US new-home sales slid to their lowest level since the 1991 recession during March, according to data released Thursday by the Commerce Dept., providing the latest evidence that a bottom in troubled housing markets across the nation has yet to materialize. New single-family homes sales activity fell 8.5 percent last month to a seasonally-adjusted annual rate of 526,000 -- a much stronger drop in sales activity than economists had been expecting, and the lowest monthly reading since October 1991. Dow Jones reported that economists had predicted a 1.9 percent drop ahead of the March data. A slight bit of good news in the report may be that new home inventories appear to now be falling, as builders continue to pare back activity. March inventory registered a seasonally-adjusted estimate of 468,000; that's 1.1 percent below February's inventory level, and nearly 15 percent below year-ago estimates.
extrapolated NODs for 2008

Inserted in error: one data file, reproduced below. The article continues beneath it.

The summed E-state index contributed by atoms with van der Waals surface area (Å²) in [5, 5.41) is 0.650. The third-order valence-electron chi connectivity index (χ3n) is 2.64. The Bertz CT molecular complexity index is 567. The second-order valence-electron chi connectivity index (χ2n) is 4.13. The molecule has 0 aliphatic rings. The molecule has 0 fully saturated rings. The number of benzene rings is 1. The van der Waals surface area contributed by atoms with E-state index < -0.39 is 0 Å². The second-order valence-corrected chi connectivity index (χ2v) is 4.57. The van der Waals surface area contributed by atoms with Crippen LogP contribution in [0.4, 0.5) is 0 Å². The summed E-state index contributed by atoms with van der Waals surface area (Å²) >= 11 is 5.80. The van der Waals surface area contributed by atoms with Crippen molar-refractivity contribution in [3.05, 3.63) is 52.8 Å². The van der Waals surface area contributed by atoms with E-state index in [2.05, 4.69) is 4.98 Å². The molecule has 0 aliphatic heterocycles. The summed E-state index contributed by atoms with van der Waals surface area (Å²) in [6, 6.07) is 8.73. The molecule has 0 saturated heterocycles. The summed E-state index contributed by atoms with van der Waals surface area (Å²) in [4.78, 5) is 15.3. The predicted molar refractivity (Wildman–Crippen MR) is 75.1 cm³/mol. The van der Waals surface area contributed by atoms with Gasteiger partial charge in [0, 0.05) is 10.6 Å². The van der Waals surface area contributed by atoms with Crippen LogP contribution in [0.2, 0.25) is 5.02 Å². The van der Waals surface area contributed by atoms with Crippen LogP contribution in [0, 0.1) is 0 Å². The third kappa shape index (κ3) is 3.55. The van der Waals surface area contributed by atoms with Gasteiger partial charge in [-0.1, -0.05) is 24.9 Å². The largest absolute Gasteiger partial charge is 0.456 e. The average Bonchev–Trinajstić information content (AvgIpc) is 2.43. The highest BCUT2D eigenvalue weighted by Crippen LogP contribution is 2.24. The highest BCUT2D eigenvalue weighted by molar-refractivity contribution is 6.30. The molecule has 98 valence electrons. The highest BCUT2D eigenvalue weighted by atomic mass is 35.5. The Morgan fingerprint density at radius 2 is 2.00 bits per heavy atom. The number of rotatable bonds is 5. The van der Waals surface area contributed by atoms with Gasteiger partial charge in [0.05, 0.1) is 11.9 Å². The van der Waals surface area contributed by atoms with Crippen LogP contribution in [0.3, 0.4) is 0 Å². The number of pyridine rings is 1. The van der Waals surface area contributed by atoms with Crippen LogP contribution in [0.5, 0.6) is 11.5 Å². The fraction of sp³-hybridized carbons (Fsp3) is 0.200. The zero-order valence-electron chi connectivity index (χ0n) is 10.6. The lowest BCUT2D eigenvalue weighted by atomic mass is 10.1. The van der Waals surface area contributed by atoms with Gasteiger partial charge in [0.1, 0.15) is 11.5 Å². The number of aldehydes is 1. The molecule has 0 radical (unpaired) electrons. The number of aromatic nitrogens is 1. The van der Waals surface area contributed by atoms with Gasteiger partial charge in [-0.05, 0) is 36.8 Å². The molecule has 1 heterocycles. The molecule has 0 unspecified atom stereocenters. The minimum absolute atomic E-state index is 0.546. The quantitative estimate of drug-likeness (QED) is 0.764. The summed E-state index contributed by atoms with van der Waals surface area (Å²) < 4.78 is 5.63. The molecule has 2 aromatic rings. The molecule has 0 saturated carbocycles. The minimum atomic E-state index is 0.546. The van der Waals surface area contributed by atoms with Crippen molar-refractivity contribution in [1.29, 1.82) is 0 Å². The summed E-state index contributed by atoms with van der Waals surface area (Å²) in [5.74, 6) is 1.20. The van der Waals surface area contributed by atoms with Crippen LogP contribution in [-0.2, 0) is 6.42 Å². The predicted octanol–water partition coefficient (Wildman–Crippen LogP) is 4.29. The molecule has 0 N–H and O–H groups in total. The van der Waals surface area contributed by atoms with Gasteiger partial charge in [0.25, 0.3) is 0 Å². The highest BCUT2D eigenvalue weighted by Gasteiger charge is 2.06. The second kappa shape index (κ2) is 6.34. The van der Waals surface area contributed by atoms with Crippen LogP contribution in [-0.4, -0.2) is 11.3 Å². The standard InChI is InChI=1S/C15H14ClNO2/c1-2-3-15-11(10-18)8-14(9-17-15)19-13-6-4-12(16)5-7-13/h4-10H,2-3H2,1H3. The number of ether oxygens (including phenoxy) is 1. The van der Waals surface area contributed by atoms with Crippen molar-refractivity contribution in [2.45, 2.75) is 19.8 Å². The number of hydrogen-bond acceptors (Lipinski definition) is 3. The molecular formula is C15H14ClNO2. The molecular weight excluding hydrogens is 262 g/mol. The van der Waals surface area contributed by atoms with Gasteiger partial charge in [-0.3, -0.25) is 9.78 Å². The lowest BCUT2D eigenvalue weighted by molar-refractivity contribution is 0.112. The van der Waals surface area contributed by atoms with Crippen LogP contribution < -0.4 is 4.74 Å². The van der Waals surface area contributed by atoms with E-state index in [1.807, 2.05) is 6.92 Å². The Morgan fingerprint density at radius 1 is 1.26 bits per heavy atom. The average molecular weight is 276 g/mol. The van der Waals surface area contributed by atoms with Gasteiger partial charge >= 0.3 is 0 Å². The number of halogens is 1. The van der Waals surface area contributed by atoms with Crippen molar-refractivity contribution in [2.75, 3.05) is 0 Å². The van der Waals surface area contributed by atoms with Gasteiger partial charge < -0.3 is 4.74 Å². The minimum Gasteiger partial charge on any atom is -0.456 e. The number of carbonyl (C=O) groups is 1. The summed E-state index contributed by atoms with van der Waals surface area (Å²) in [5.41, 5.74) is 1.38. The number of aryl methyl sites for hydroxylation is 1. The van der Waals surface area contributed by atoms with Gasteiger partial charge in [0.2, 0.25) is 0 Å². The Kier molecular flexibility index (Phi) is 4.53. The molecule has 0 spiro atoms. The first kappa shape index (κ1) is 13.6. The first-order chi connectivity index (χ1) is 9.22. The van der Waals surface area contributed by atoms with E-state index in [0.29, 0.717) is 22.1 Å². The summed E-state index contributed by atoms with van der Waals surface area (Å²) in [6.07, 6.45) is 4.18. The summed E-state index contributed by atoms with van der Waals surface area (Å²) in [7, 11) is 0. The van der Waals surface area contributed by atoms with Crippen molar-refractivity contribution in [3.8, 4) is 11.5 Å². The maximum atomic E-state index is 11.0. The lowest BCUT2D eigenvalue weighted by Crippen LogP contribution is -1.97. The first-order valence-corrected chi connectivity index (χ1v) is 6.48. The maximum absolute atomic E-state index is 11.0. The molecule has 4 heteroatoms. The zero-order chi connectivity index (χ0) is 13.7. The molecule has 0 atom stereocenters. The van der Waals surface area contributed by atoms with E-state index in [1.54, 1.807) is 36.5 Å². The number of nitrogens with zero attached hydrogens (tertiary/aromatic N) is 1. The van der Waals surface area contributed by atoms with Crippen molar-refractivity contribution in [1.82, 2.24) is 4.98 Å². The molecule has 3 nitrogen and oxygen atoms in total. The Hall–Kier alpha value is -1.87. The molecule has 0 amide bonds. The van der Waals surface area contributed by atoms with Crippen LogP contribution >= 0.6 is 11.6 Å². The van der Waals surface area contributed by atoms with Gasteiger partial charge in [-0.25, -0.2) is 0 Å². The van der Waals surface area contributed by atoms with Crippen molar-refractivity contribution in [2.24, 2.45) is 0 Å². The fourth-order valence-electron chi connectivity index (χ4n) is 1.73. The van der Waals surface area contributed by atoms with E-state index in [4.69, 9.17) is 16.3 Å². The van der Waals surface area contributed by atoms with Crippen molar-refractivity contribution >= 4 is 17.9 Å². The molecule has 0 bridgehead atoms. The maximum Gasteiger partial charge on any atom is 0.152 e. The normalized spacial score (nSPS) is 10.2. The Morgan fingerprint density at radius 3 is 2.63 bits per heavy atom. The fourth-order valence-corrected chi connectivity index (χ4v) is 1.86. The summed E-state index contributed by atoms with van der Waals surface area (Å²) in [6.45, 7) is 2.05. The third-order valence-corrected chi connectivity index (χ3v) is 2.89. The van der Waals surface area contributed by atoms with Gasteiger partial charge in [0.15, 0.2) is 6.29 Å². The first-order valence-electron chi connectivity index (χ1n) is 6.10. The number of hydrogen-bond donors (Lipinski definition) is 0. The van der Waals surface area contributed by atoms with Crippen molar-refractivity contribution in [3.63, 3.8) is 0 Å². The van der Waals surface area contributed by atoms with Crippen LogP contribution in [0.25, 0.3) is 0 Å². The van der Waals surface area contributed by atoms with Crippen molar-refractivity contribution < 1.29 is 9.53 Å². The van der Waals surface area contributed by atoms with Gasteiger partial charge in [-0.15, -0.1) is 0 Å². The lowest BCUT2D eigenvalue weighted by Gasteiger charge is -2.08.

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The problem, of course, is that the continued steep drop in sales is consistently outpacing any cutbacks made by builders -- resulting in a continued upward jump to months of supply. MOS registered 11 months during March, the Commerce Dept. said, up nearly 8 percent from February and nearly 33 percent above year ago MOS estimates. The graph to the right shows months of supply relative to recessions in modern American history, courtesy of the excellent Calculated Risk blog (and used with permission). As that blog notes, months of supply is now at its highest level since 1981, and appears poised to soon break the all-time record set in April of 1980. Many market watchers had hoped the traditional spring selling season might take some of the pressure of of the nation's housing market; it appears now that the selling season boost never arrived, and sources suggested to HW that the trend portends a long summer for many of the nation's home builders.